The European Parliament has consistently maintained that the principles of precaution and sustainability should be followed in matters relating to resources. Since 2008, greater account has been taken of the amendments tabled by Parliament’s Committee on Fisheries on fish stock management and recovery plans than was previously the case. The 2008 revision of the cod recovery plan was the procedure in which the greatest number of changes were made prior to adoption. On 6 July 2016, Parliament[1] and the Council adopted Regulation (EU) 2016/1139 establishing a multiannual plan for the stocks of cod, herring and sprat in the Baltic Sea. This new regional approach takes account of the strong biological interactions that exist. It establishes a multi-species fisheries plan taking into account the dynamics of this basin area between the stocks of cod, herring and sprat, and also the by-catch for those stocks, namely the Baltic stocks of plaice, flounder, turbot and brill.

As regards fishing for deep-sea stocks, Parliament is committed to improving the sustainable utilisation of such stocks and the protection of deep-sea ecosystems. On 30 June 2016, Parliament and the Council agreed on the need to review the existing rules laid down in 2002 by Council Regulation (EC) 2347/2002. The aim is to establish a revised regime for the fishing of deep-sea species in the EU and in the Eastern Central Atlantic external waters.

On 14 September 2016, Parliament and the Council adopted Regulation (EU) 2016/1627 on a multiannual recovery plan for bluefin tuna in the eastern Atlantic and the Mediterranean[2]. The plan takes into account the specificities of the different types of gear and fishing techniques, and promotes the use of selective gear with a reduced environmental impact, thereby contributing to a fair standard of living for local communities.

On 22 November 2016, Parliament and the Council adopted Regulation (EU) 2016/2094 amending Council Regulation (EC) No 1342/2008 establishing a long-term plan for cod stocks and the fisheries exploiting those stocks[3]. The aim of revising the plan was to ensure exploitation that restores and maintains cod stocks above levels capable of producing maximum sustainable yield.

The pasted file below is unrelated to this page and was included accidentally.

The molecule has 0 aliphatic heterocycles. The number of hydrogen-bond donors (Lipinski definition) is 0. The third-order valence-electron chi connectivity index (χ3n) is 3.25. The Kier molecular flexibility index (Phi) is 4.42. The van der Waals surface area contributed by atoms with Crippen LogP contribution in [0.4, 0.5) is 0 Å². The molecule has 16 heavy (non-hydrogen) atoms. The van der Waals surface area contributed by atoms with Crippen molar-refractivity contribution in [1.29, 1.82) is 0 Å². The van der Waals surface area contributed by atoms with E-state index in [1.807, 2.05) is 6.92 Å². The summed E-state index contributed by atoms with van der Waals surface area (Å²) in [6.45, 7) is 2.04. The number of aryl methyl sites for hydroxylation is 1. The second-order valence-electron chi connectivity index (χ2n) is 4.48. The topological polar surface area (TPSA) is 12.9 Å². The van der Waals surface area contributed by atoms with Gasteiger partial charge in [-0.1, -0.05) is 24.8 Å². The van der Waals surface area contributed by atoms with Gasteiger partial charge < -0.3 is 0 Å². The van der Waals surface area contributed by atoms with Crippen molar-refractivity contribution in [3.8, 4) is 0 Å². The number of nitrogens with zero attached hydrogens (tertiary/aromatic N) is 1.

On 4 July 2018, Parliament and the Council adopted Regulation (EU) 2018/973 establishing a multiannual plan for demersal stocks in the North Sea and the fisheries exploiting those stocks[4], specifying details of the implementation of the landing obligation in the North Sea. The plan includes the exploitation of a list of demersal stocks, and, where those stocks extend beyond the North Sea, in its adjacent waters.

On 13 November 2018, Parliament adopted its position at first reading on the proposal for a regulation of the European Parliament and of the Council establishing a multi-annual plan for small pelagic stocks in the Adriatic Sea and the fisheries exploiting those stocks[5]. Multiannual fishing plans goals are to restore fish stocks and achieve the sustainable management of commercially exploited species.

On 12 February 2019, Parliament adopted its position at first reading on the proposal for a regulation of the European Parliament and of the Council establishing a multiannual plan for fish stocks in the Western Waters and adjacent waters, and for fisheries exploiting those stocks[6].

On 4 April 2019, Parliament adopted its position at first reading on the proposal for a regulation of the European Parliament and of the Council establishing a multiannual plan for the fisheries exploiting demersal stocks in the western Mediterranean Sea.[7]

On 4 April 2019, Parliament adopted its position at first reading on the proposal for a regulation of the European Parliament and of the Council on a multiannual recovery plan for the Mediterranean swordfish.[8]

Finally, on 16 April 2019, Parliament adopted its position at first reading on the proposal for a regulation of the European Parliament and of the Council on the conservation of fishery resources and protection of marine ecosystems through technical measures[9]. The aim was to develop a renewed framework for the regulation of technical measures to support the implementation of the common fisheries policy.

 

[1]Parliament adopted its position at first reading on 23 June 2016, Texts adopted, P8_TA(2016)0287.
[2]OJ L 252, 16.9.2016, p. 1.
[3]OJ L 330, 3.12.2016, p. 1.
[4]OJ L 179, 16.7.2018, p. 1.
[5]Texts adopted, P8_TA(2018)0445.
[6]Texts adopted, P8_TA(2019)0069.
[7]Texts adopted, P8_TA(2019)0344.
[8]Texts adopted, P8_TA(2019)0353.
[9]Texts adopted, P8_TA(2019)0381.

Carmen-Paz Martí